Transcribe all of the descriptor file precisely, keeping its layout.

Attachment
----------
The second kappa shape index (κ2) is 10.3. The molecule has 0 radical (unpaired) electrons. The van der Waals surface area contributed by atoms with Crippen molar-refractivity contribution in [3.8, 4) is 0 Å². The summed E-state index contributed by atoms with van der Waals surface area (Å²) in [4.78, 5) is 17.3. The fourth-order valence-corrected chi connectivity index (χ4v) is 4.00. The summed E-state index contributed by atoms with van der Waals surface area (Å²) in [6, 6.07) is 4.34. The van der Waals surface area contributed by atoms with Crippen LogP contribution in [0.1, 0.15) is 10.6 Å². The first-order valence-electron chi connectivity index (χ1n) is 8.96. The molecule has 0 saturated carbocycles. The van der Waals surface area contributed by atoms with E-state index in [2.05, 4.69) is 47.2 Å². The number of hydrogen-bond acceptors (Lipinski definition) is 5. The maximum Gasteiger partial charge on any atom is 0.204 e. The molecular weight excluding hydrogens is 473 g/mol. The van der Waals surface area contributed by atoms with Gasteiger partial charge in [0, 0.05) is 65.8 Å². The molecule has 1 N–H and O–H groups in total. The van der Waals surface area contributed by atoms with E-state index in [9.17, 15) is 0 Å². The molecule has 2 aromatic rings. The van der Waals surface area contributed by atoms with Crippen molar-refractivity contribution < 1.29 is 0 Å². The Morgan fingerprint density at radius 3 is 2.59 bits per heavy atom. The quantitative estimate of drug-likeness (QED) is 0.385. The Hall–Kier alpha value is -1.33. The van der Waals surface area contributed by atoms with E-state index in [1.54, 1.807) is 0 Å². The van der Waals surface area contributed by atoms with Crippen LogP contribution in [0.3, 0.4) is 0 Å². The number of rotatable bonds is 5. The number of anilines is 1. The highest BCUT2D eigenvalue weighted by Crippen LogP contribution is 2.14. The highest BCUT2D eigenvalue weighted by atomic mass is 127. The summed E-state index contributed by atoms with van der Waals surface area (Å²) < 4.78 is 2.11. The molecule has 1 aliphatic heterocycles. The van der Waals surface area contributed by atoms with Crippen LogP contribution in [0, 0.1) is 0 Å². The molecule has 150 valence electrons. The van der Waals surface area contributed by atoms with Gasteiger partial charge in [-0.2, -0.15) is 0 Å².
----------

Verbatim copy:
The second kappa shape index (κ2) is 10.3. The molecule has 0 radical (unpaired) electrons. The van der Waals surface area contributed by atoms with Crippen molar-refractivity contribution in [3.8, 4) is 0 Å². The summed E-state index contributed by atoms with van der Waals surface area (Å²) in [4.78, 5) is 17.3. The fourth-order valence-corrected chi connectivity index (χ4v) is 4.00. The summed E-state index contributed by atoms with van der Waals surface area (Å²) in [6, 6.07) is 4.34. The van der Waals surface area contributed by atoms with Crippen LogP contribution in [0.1, 0.15) is 10.6 Å². The first-order valence-electron chi connectivity index (χ1n) is 8.96. The molecule has 0 saturated carbocycles. The van der Waals surface area contributed by atoms with E-state index in [2.05, 4.69) is 47.2 Å². The number of hydrogen-bond acceptors (Lipinski definition) is 5. The maximum Gasteiger partial charge on any atom is 0.204 e. The molecular weight excluding hydrogens is 473 g/mol. The van der Waals surface area contributed by atoms with Gasteiger partial charge in [0, 0.05) is 65.8 Å². The molecule has 1 N–H and O–H groups in total. The van der Waals surface area contributed by atoms with E-state index in [9.17, 15) is 0 Å². The molecule has 2 aromatic rings. The van der Waals surface area contributed by atoms with Crippen molar-refractivity contribution < 1.29 is 0 Å². The Morgan fingerprint density at radius 3 is 2.59 bits per heavy atom. The quantitative estimate of drug-likeness (QED) is 0.385. The Hall–Kier alpha value is -1.33. The van der Waals surface area contributed by atoms with E-state index in [1.54, 1.807) is 0 Å². The van der Waals surface area contributed by atoms with Crippen LogP contribution in [0.3, 0.4) is 0 Å². The number of rotatable bonds is 5. The number of anilines is 1. The highest BCUT2D eigenvalue weighted by Crippen LogP contribution is 2.14. The highest BCUT2D eigenvalue weighted by atomic mass is 127. The summed E-state index contributed by atoms with van der Waals surface area (Å²) < 4.78 is 2.11. The molecule has 1 aliphatic heterocycles. The van der Waals surface area contributed by atoms with Crippen LogP contribution in [0, 0.1) is 0 Å². The molecule has 150 valence electrons. The van der Waals surface area contributed by atoms with Gasteiger partial charge in [-0.2, -0.15) is 0 Å².